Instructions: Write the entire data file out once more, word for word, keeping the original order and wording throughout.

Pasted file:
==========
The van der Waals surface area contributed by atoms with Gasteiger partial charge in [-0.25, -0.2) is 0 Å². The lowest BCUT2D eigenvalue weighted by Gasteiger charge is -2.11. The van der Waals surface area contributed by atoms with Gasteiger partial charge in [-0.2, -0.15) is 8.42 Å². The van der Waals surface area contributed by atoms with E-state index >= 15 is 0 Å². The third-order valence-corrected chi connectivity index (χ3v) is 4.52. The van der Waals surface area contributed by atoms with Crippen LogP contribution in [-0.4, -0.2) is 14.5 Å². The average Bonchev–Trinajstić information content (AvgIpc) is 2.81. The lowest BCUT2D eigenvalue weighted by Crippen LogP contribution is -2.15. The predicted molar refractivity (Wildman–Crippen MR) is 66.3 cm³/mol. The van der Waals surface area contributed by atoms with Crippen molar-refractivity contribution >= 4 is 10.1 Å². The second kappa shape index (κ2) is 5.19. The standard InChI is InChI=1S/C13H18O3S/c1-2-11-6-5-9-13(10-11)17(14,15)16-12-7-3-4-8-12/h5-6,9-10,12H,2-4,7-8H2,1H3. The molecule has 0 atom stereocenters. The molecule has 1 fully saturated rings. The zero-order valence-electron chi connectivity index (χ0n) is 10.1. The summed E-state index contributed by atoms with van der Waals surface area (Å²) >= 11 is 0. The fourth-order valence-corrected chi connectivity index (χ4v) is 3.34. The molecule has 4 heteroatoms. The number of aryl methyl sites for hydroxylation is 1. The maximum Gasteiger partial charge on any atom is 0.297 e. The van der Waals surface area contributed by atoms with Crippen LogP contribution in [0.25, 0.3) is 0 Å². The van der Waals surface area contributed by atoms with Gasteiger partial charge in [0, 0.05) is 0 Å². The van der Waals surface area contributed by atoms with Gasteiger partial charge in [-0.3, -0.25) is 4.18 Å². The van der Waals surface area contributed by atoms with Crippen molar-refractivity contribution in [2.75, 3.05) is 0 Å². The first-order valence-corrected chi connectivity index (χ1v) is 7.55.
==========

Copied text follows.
The van der Waals surface area contributed by atoms with Gasteiger partial charge in [-0.25, -0.2) is 0 Å². The lowest BCUT2D eigenvalue weighted by Gasteiger charge is -2.11. The van der Waals surface area contributed by atoms with Gasteiger partial charge in [-0.2, -0.15) is 8.42 Å². The van der Waals surface area contributed by atoms with E-state index >= 15 is 0 Å². The third-order valence-corrected chi connectivity index (χ3v) is 4.52. The van der Waals surface area contributed by atoms with Crippen LogP contribution in [-0.4, -0.2) is 14.5 Å². The average Bonchev–Trinajstić information content (AvgIpc) is 2.81. The lowest BCUT2D eigenvalue weighted by Crippen LogP contribution is -2.15. The predicted molar refractivity (Wildman–Crippen MR) is 66.3 cm³/mol. The van der Waals surface area contributed by atoms with Crippen molar-refractivity contribution >= 4 is 10.1 Å². The second kappa shape index (κ2) is 5.19. The standard InChI is InChI=1S/C13H18O3S/c1-2-11-6-5-9-13(10-11)17(14,15)16-12-7-3-4-8-12/h5-6,9-10,12H,2-4,7-8H2,1H3. The molecule has 0 atom stereocenters. The molecule has 1 fully saturated rings. The zero-order valence-electron chi connectivity index (χ0n) is 10.1. The summed E-state index contributed by atoms with van der Waals surface area (Å²) >= 11 is 0. The fourth-order valence-corrected chi connectivity index (χ4v) is 3.34. The molecule has 4 heteroatoms. The number of aryl methyl sites for hydroxylation is 1. The maximum Gasteiger partial charge on any atom is 0.297 e. The van der Waals surface area contributed by atoms with Crippen LogP contribution in [0.25, 0.3) is 0 Å². The van der Waals surface area contributed by atoms with Gasteiger partial charge in [0, 0.05) is 0 Å². The van der Waals surface area contributed by atoms with Gasteiger partial charge in [-0.3, -0.25) is 4.18 Å². The van der Waals surface area contributed by atoms with Crippen molar-refractivity contribution in [2.75, 3.05) is 0 Å². The first-order valence-corrected chi connectivity index (χ1v) is 7.55.